For four decades after its establishment in 1912, Idlewild was a rural retreat for African Americans seeking a bit of rest and relaxation outside the confines of their segregated communities in cities such as Detroit, Chicago, Indianapolis, and St. Louis. Referred to as “Black Eden” at its peak, Idlewild was one of the most popular resorts in the Midwest. Early lot owners included W.E.B. DuBois, founder of the NAACP. Dr. Daniel Williams of Chicago, the first person to perform open heart surgery (1893), also came to Idlewild for many years.
As many as 25,000 people would come in the height of the summer season to enjoy swimming, boating, fishing, hunting, camping, horseback riding, and nighttime entertainment. Count Basie, Sarah Vaughn, Billy Eckstine, Sammy Davis Jr., Della Reese, Bill Cosby, Louie Armstrong, Aretha Franklin, the Four Tops and many others were regulars at Idlewild’s once-thriving nightspots. When the 1964 Civil Rights Act opened up other resorts to African-Americans, Idlewild’s boomtown period subsided.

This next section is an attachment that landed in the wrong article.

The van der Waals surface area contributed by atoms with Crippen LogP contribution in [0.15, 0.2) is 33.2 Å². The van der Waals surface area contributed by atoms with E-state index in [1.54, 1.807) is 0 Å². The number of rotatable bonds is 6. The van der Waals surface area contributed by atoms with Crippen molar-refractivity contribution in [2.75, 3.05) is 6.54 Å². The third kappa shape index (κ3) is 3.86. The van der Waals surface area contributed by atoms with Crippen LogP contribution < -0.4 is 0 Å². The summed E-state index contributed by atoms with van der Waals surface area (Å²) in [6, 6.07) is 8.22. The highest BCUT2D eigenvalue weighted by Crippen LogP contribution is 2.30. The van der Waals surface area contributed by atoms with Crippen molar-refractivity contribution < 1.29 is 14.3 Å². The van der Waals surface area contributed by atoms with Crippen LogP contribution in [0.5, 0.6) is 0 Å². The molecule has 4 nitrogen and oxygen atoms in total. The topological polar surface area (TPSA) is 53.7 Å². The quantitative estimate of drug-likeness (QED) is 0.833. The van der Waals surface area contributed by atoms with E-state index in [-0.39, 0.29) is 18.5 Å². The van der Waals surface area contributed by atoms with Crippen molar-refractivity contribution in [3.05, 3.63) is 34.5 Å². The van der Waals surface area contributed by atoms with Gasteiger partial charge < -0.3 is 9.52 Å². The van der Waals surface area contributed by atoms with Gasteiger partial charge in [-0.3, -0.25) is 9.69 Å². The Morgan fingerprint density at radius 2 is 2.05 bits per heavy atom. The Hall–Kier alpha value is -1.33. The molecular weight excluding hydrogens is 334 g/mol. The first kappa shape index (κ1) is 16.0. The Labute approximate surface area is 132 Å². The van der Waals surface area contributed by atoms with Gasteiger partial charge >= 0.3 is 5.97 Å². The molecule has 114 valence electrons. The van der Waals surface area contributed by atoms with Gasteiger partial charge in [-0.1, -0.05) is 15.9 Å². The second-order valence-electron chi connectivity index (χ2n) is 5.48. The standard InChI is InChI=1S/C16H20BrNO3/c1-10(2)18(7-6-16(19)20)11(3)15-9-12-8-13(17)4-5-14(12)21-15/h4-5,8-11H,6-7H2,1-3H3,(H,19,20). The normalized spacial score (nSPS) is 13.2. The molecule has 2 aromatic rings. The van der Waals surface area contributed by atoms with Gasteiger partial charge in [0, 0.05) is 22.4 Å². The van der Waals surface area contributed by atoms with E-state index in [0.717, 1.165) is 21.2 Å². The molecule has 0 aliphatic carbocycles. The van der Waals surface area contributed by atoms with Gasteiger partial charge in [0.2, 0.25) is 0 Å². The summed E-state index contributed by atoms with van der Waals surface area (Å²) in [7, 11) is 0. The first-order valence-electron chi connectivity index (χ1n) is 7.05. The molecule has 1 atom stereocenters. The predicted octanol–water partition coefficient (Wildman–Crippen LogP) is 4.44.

Idlewild is listed in the National Register of Historic Places as a nationally significant historic site. It remains a retreat for year-round vacationers. The area’s three pristine lakes and public beach access provide the setting for leisurely boating, jet skiing, and swimming. Idlewild surrounds the lake it was named for, and the headwaters of the Pere Marquette River run through it. About half of the township is contained in the Manistee National Forest.
The Idlewild Historic and Cultural Center tells the Idlewild story through exhibits, film, and artifacts from the period. It’s open during the summer months and hosts a variety of cultural events.